The Problem in Miami is Jeff Ireland

Steven Ross has some decisions to make this off-season and if he looks closely at the Dolphin roster, the answer is clear. Schedules and draft position are designed to penalize good teams and allow lesser teams the opportunity to compete. Drafting below the top ten, puts a premium on the ability of NFL personnel directors to evaluate talent. The better evaluators can find gems outside the top ten; Jeff Ireland has not shown that aptitude.

Prior to the KC game, the Miami Dolphins struggled to make plays on both sides of the ball. The team has played hard, but the lack of big plays has allowed opponents to remain in striking distance and eventually, make the plays that led to victory. Chemistry is the mysterious component of a football team that evolves when leadership develops into an identity. Identity can usually be tied to a dominate player, a leader other players rally around and personify.

There is a great deal of parity in talent levels around the NFL, better teams have at least one impact player that gives the team an identity. Miami has no such player the team can identify with and therefore, has no personality. While the player personnel department has brought some talent to the football team, they have failed to select true impact players. When television networks announce the weekly match-ups, there is no face of the Dolphins.

Mike Nolan is a good coach but his defenses don’t carry the team because there is no identity on that side of the ball. Players like Ray Lewis, Brian Urlacher or even Darrelle Revis personify their defenses. Miami was supposed to be dominant on defensive this season, but no player such as, Carlos Dansby, Vontae Davis or Cameron Wake has blossomed into the impact player the Dolphins had envisioned. The defense played well against KC but only after the offense stepped up and showed the way.

The same situation exists on offensive, there is no franchise QB, Brandon Marshall or Reggie Bush have not made the impact to be the face of the offense. In game planning against the Dolphin offense, teams do not have to scheme around the talents of a special athlete. Miami’s offense is predictable because no player specifically alters game planning. Teams game plan based on keeping impact players in check, without such a player, Miami is easy to defend.

The slow starts during Tony Sparano’s tenure correlate directly to this inability to find an identity on either side of the ball. Most teams take on the personality of a dominate player. The Ravens personify Ray Lewis, while the Patriots are a product of Tom Brady’s success. The special player can be on either side of the ball and the entire will team feed off that identity. It doesn’t have to be a specific player, it could be a no-name defense but the identity is important and Miami struggles every year to figure out who they are.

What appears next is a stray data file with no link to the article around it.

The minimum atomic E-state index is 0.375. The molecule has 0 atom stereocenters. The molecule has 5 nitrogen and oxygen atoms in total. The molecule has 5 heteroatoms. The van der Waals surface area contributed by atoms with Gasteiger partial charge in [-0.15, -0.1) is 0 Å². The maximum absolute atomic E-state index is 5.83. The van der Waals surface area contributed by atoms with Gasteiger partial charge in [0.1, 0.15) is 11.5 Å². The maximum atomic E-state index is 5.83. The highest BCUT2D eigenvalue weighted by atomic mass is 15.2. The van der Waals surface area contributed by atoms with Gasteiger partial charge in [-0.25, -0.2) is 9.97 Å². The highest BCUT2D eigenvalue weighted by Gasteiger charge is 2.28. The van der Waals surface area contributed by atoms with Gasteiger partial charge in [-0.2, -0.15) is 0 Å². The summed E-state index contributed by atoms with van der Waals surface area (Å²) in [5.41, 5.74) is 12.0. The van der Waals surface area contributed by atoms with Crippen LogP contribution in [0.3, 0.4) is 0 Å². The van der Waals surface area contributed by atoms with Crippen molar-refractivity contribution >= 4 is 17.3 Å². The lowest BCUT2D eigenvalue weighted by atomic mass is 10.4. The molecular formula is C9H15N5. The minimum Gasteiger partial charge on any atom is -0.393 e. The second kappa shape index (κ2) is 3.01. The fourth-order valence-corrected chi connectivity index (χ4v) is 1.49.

Look at what has happened to the Colts to see how important this chemistry is. Built around the talents of Payton Manning, the team has floundered like a rudderless ship in his absence. On many teams, the QB is the face of the franchise but it doesn’t have to be the QB. Larry Czonka was once the face of the Dolphins, Lawrence Taylor was the face of the Giants. This where the GM has failed in Miami, he has not been able to recognize special players.

Bill Parcells knew the right words when he said the NFL is a talent acquisition business, but he was unable to evaluate talent well enough to select impact players. Steven Ross will have to make a decision on whether to keep Jeff Ireland after this season. That decision should take into account the impact players Ireland has not been able to recognize. Owning a team without an identity should give him an honest answer. Tony Sparano has never had a talent he needed to build around; the wildcat was a product of a team without a personality.

The chances of Sparano remaining the coach of the Dolphins following this season are remote, but Sparano is not the root of the problem in Miami. Jeff Ireland has clearly not recognized players with special talent. Some of it is luck, like Tom Brady, but luck will only land an occasional gem. The inability to select impact players over the course of years has kept Miami from rising to success. Four years is enough time to see Jeff Ireland is not a great talent evaluator.

In a recent interview, Jimmy Johnson echoed these words when he said Miami needed to find a talent evaluator before worrying about a coach. Surrounding a young hungry coach with talented players is his formula for success. His words were profound advice to Steven Ross. Ross must simply ask himself, who is the face of the Dolphins? When he cannot answer the question, he will know the root of his problem.

His name is Jeff Ireland…